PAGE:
Aviation Security:

Transportation Security Administration Has Strengthened Planning to Guide Investments in Key Aviation Security Programs, but More Work Remains

GAO-08-1024T: Published: Jul 24, 2008. Publicly Released: Jul 24, 2008.

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Cathleen A. Berrick
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Since its inception in November 2001, the Transportation Security Administration (TSA) has focused much of its efforts on aviation security, and has developed and implemented a variety of programs and procedures to secure the commercial aviation system. TSA funding for aviation security has totaled about $26 billion since fiscal year 2004. This testimony focuses on TSA's efforts to secure the commercial aviation system through passenger screening, strengthening air cargo security, and watch-list matching programs, as well as challenges that remain. It also addresses crosscutting issues that have impeded TSA's efforts in strengthening security. This testimony is based on GAO reports and testimonies issued from February 2004 through July 2008 including selected updates obtained from TSA officials in June and July 2008.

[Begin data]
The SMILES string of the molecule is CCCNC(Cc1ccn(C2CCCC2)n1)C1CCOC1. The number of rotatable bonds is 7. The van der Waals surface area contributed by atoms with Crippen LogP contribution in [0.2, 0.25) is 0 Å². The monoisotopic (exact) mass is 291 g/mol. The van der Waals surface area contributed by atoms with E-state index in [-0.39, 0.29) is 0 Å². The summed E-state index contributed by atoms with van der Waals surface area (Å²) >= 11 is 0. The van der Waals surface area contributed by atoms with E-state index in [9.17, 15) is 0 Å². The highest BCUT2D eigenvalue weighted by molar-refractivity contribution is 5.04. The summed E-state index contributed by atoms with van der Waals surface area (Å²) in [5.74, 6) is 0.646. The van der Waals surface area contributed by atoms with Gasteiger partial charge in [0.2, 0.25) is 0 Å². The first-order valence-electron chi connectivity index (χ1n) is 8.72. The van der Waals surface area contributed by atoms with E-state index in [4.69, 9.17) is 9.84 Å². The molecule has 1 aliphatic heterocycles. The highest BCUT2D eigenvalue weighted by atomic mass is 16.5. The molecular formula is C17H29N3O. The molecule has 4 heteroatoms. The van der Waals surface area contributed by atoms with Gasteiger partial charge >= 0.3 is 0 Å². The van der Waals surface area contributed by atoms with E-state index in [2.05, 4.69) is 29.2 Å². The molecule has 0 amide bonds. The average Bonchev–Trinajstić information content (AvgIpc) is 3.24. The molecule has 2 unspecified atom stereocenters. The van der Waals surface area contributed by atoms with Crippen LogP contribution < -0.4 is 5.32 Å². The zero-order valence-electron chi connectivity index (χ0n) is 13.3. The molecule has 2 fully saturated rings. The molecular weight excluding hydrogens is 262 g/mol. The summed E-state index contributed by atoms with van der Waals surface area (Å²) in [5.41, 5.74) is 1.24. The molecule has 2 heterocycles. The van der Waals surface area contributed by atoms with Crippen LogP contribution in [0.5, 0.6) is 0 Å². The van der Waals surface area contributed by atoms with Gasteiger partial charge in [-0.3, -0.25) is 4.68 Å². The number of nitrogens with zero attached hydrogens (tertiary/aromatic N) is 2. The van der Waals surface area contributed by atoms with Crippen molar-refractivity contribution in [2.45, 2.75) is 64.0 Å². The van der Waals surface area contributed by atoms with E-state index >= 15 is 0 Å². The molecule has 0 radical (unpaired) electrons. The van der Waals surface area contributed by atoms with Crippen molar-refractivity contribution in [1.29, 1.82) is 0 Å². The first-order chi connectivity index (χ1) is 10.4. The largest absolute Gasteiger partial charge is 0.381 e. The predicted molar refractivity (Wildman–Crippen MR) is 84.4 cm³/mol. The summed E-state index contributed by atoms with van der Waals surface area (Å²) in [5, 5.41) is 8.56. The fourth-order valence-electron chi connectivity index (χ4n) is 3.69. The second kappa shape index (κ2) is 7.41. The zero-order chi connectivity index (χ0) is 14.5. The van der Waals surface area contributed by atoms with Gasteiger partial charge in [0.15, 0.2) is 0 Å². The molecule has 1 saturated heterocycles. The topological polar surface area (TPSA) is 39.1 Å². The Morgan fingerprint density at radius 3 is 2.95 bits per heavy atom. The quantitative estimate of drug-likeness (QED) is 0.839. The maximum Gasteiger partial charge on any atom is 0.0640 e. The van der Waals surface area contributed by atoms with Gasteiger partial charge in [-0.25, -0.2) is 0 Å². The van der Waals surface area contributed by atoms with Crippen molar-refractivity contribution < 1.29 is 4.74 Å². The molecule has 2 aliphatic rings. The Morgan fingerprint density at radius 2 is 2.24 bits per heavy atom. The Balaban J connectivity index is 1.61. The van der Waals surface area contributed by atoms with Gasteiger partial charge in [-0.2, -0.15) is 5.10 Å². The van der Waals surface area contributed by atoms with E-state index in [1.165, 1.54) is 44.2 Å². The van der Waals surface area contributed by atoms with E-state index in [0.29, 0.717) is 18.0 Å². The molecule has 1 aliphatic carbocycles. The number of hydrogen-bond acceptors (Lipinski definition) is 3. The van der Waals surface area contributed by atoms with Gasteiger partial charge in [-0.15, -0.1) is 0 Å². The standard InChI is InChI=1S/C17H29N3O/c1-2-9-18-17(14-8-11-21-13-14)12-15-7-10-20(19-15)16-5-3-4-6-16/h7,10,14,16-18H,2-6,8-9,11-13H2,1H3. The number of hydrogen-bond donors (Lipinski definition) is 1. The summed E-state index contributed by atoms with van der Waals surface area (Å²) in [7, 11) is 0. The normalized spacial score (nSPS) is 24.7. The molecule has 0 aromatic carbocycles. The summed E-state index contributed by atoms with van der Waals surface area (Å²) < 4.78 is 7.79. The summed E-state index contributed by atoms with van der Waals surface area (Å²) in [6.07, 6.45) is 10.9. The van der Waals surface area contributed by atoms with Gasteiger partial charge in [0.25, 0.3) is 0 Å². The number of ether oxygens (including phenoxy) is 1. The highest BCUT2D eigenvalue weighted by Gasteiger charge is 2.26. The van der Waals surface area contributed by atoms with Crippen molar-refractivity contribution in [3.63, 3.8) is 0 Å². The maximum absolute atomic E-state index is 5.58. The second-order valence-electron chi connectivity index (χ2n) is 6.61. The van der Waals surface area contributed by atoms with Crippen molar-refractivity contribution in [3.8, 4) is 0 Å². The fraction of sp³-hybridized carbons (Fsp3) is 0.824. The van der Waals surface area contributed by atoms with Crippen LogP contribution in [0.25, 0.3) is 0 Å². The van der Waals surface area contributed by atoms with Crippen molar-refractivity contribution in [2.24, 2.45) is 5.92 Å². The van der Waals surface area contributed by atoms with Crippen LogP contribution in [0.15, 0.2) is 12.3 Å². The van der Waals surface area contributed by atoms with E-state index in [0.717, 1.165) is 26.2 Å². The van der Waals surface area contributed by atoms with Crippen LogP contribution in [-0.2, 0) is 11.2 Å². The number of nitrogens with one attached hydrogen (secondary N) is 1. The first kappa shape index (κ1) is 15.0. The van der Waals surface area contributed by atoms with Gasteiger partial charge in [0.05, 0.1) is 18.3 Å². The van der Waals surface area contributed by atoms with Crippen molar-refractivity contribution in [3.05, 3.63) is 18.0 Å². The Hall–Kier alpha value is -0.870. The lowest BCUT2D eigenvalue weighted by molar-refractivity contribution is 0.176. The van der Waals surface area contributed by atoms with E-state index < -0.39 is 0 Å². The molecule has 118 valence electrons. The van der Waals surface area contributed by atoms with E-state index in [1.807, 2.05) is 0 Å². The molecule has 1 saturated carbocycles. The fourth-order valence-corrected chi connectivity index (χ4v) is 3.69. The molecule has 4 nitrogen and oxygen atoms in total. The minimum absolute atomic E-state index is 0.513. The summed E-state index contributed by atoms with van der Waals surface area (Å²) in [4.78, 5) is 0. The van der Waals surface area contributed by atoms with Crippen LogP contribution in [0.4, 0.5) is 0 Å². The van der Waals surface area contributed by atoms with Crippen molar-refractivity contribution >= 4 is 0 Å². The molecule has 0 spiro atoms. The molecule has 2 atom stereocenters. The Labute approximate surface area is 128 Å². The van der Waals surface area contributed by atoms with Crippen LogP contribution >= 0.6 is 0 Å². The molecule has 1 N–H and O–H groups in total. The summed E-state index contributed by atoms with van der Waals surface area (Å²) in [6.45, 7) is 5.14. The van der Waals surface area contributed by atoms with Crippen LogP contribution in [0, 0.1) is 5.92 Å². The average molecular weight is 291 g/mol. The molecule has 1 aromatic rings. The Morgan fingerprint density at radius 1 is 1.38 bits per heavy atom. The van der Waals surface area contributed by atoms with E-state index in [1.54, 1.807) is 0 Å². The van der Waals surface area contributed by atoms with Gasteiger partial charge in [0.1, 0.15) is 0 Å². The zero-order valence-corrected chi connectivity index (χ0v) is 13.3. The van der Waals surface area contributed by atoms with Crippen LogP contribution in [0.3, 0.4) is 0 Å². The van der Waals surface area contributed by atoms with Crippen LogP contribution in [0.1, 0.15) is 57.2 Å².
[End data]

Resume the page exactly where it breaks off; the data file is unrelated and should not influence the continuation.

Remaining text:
DHS and TSA have undertaken numerous initiatives to strengthen the security of the nation's commercial aviation system, including actions to address many recommendations made by GAO. TSA has focused its efforts on, among other things, more efficiently allocating, deploying, and managing the Transportation Security Officer (TSO) workforce--formerly known as screeners; strengthening screening procedures; developing and deploying more effective and efficient screening technologies; strengthening domestic air cargo security; and developing a government operated watch-list matching program, known as Secure Flight. For example, in response to GAO's recommendation, TSA developed a plan to periodically review assumptions in its Staffing Allocation Model used to determine TSO staffing levels at airports, and took steps to strengthen its evaluation of proposed procedural changes. TSA also explored new passenger checkpoint screening technologies to better detect explosives and other threats, and has taken steps to strengthen air cargo security, including increasing compliance inspections of air carriers. Finally, TSA has instilled more discipline and rigor into Secure Flight's systems development, including preparing key documentation and strengthening privacy protections. While these efforts should be commended, GAO has identified several areas that should be addressed to further strengthen security. For example, TSA made limited progress in developing and deploying checkpoint technologies due to planning and management challenges. In addition, TSA faces resource and other challenges in developing a system to screen 100 percent of cargo transported on passenger aircraft in accordance with the Implementing Recommendations of the 9/11 Commission Act of 2007. GAO further identified that TSA faced program management challenges in the development and implementation of Secure Flight, including developing cost and schedule estimates consistent with best practices; fully implementing the program's risk management plan; developing a comprehensive testing strategy; and ensuring that information security requirements are fully implemented. A variety of crosscutting issues have affected DHS's and TSA's efforts in implementing its mission and management functions. For example, TSA can more fully adopt and apply a risk-management approach in implementing its security mission and core management functions, and strengthen coordination activities with key stakeholders. For example, while TSA incorporated risk-based decision making when modifying checkpoint screening procedures, GAO reported that TSA's analyses that supported screening procedural changes could be further strengthened. DHS and TSA have strengthened their efforts in these areas, but more work remains.

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